Cat Diarrhea: Causes & Treatments For Diarrhea In Cats

Does your cat have diarrhea? Learn what causes diarrhea in cats, how to treat it, and how to prevent it in the future.

Aly Walansky

Updated March 21, 2023 • Published December 22, 2020

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Cat Diarrhea: Causes & Treatments For Diarrhea In Cats

Most cats will experience diarrhea at some point in their life. Diarrhea is a symptom rather than a disease in itself. Finding the cause of the cat diarrhea can help establish the best treatment and also help prevent future bouts.

Causes of diarrhea in cats

Diarrhea can occur suddenly and be of short duration or it can be a more chronic problem. The appearance of the stool (watery or soft) and frequency of diarrhea can also help your vet get a better idea of what the cause might be.

Causes of cat diarrhea include:

  • A change in diet

  • Eating something they shouldn't have

  • Food sensitivity

  • Parasites or bacteria

  • Pancreatitis

  • Other diseases such as liver disease and gastrointestinal cancer

A change in diet

A common cause of cat diarrhea is a change in diet. Sudden changes in the brand of food you feed or the type of cat food you use can potentially cause diarrhea. It's always better to change to a new food slowly by adding more of the new food each day and reducing the amount of old food accordingly. This should ideally be done over a period of five days to two weeks.

Eating something they shouldn't have

A cat who has gotten into the trash or eaten human food can experience diarrhea, especially if the food has started to spoil or contains a lot of fat and/or sugar.

A food sensitivity or allergy

Cats can have an allergy or sensitivity to something they're eating. This type of diarrhea will usually be a long-term problem as long as the cat is eating the same food. Depending on the cause of the sensitivity, your vet will be able to advise you on the best prescription diet to try to correct this issue.

Parasites or bacteria

Parasites, bacteria, and viruses can also cause diarrhea in cats. Kittens should have their stool checked for internal parasites or worms three to four times as they mature into teenagers. Adult cats should have parasite screenings annually.

Mother cats pass internal parasites to their babies, and adult cats can become infected through hunting (even insects) or contact with other pets. 

Pancreatitis or other diseases

There are many other diseases which can cause loose or watery stools. Pancreatitis, liver disease, and gastrointestinal cancer for instance, can cause diarrhea. If you notice your cat has lost weight, it's important to book an appointment with a veterinarian.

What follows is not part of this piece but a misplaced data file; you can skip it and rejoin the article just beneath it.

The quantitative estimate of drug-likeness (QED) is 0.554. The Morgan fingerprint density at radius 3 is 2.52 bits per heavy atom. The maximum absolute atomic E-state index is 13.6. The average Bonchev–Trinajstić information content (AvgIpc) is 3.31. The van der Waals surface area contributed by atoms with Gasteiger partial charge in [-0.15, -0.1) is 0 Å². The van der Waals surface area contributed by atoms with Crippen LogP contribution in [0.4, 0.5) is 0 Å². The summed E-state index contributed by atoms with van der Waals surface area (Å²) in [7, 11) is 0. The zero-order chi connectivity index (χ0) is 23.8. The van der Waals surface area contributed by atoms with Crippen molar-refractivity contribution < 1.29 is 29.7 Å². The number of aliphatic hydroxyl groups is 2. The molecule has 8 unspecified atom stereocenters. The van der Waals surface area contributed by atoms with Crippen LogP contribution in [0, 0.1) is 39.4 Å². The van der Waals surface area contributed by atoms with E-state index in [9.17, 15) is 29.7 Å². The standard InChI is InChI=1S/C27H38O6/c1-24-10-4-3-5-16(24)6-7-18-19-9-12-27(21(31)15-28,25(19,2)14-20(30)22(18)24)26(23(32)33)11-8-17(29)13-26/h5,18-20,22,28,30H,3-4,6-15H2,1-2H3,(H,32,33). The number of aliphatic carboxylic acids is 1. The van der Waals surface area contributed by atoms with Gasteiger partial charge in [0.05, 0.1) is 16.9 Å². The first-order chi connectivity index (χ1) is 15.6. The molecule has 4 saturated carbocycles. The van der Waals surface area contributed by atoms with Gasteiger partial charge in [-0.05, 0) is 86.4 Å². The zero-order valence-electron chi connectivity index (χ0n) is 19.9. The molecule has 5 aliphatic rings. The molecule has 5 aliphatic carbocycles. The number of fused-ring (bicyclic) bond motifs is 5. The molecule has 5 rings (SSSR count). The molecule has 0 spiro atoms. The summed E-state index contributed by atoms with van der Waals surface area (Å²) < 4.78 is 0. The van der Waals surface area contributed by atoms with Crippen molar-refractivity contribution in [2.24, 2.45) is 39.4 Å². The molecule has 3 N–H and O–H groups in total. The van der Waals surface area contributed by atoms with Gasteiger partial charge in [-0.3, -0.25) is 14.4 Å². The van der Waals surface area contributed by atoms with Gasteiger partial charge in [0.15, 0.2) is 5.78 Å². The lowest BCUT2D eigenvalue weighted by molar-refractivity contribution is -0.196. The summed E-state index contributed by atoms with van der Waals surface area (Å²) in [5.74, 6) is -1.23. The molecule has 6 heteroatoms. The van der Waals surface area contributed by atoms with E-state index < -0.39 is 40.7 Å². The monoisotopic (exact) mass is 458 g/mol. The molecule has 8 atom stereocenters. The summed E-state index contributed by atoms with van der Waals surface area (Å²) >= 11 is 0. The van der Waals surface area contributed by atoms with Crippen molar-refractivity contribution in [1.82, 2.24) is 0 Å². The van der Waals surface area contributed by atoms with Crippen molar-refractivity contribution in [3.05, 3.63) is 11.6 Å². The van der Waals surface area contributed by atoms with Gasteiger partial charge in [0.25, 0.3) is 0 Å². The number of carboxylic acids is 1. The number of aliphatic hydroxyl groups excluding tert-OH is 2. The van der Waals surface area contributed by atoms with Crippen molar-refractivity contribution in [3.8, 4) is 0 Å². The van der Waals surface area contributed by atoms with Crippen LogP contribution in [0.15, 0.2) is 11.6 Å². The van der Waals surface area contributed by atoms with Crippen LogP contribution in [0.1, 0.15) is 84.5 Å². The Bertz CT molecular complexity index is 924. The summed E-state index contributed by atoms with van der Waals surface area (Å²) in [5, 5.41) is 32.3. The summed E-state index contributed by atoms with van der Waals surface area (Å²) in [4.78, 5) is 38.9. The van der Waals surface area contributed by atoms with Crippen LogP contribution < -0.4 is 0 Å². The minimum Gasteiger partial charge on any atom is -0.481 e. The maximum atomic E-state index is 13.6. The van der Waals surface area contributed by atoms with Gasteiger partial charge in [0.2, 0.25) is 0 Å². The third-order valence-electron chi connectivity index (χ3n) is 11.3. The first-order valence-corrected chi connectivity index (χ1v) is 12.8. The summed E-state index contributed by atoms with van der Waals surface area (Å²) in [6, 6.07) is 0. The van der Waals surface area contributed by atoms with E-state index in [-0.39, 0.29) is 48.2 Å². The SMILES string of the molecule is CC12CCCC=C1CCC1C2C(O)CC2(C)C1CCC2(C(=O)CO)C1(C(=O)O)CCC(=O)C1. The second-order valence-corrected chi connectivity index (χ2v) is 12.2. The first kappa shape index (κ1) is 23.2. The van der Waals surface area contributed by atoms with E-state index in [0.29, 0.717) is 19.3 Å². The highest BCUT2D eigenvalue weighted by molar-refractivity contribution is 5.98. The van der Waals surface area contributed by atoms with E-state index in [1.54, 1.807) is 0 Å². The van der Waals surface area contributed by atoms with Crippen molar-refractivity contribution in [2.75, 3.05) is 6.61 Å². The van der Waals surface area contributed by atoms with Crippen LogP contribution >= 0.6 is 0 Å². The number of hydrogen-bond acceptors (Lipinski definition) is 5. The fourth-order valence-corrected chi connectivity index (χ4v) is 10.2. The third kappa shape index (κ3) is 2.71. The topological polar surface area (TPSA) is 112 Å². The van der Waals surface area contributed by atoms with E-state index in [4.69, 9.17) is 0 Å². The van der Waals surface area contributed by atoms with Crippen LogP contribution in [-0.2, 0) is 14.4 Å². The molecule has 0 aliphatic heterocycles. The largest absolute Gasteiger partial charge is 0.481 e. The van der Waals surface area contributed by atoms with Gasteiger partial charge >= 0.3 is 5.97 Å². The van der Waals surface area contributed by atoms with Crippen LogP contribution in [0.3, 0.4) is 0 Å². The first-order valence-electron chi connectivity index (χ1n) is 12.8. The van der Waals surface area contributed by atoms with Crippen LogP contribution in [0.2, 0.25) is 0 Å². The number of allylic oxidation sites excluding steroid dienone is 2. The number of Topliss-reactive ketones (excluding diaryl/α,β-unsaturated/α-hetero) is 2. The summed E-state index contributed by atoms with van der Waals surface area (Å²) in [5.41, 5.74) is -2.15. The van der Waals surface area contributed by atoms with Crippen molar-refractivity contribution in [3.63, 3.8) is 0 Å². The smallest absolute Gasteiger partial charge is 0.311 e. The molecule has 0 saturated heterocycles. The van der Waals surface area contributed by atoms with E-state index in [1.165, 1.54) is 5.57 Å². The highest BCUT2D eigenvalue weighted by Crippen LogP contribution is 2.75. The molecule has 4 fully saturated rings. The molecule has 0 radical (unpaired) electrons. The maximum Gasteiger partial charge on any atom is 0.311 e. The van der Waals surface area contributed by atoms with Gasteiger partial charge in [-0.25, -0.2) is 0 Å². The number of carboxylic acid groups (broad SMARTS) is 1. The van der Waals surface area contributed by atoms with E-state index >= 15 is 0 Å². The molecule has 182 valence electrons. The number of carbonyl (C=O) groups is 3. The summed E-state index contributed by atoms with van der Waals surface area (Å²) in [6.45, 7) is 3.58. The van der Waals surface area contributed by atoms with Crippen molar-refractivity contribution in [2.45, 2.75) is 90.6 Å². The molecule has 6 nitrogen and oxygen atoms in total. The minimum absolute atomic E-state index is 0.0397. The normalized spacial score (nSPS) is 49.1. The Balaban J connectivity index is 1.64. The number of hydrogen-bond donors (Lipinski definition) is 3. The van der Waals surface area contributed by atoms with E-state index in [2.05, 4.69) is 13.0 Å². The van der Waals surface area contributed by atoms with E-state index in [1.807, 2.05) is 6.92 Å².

Treatment for diarrhea in cats

One great first step in keeping your cat healthy (and hopefully diarrhea free), is ensuring your cat is up to date on vaccines, deworming, and tick and flea preventions. Preventative care will help to prevent intestinal parasite infections and some viral infections.

Cats that have diarrhea for less than 24-48 hours with no other symptoms can be fed a bland diet. A diet of boiled white meat chicken or boiled hamburger and rice is a good choice. You can try to add some extra fiber to this by adding pumpkin puree to the diet, although not all cats will want to eat the pumpkin. The bland diet can be fed for about 2-3 days and then the normal diet can be transitioned back in over about two days. Kittens have very specific growth requirements, so if you have to feed a bland diet for more than 24 hours to a kitten, it's best to get a fully balanced, commercially available bland diet from your vet. You can try to reduce dehydration from the diarrhea by encouraging your cat to drink water and even adding some water to the food to help increase the amount of water your cat ingests.

Probiotics are very good supplements that can be added to the diet to help balance the gut bacteria and firm up the stool a bit faster.

If after 48 hours, your cat still has diarrhea or you see other symptoms like vomiting, lethargy, poor or no appetite, weakness, vocalizing, or abnormal breathing, it's important to get your cat to a vet.

The vet will do a full physical exam and recommend any further tests that might be needed to diagnose the cause for the diarrhea. This can include fecal tests, bloodwork, x-rays, and an ultrasound examination.

Treatment will depend on the cause for the diarrhea, but can include fluids given subcutaneously (under the skin) or fluids through a drip, anti-parasitic medication, antibiotics, probiotics, and anti-nausea medication among others.

If your cat has diarrhea and you're not sure what you need to do next, the Vet Pros at Pawp are here to help 24/7. They are available without a prior appointment and can help you decide on the next best step you need to take.


Reviewed and fact-checked by

Dr. Mari, DVM at Pawp

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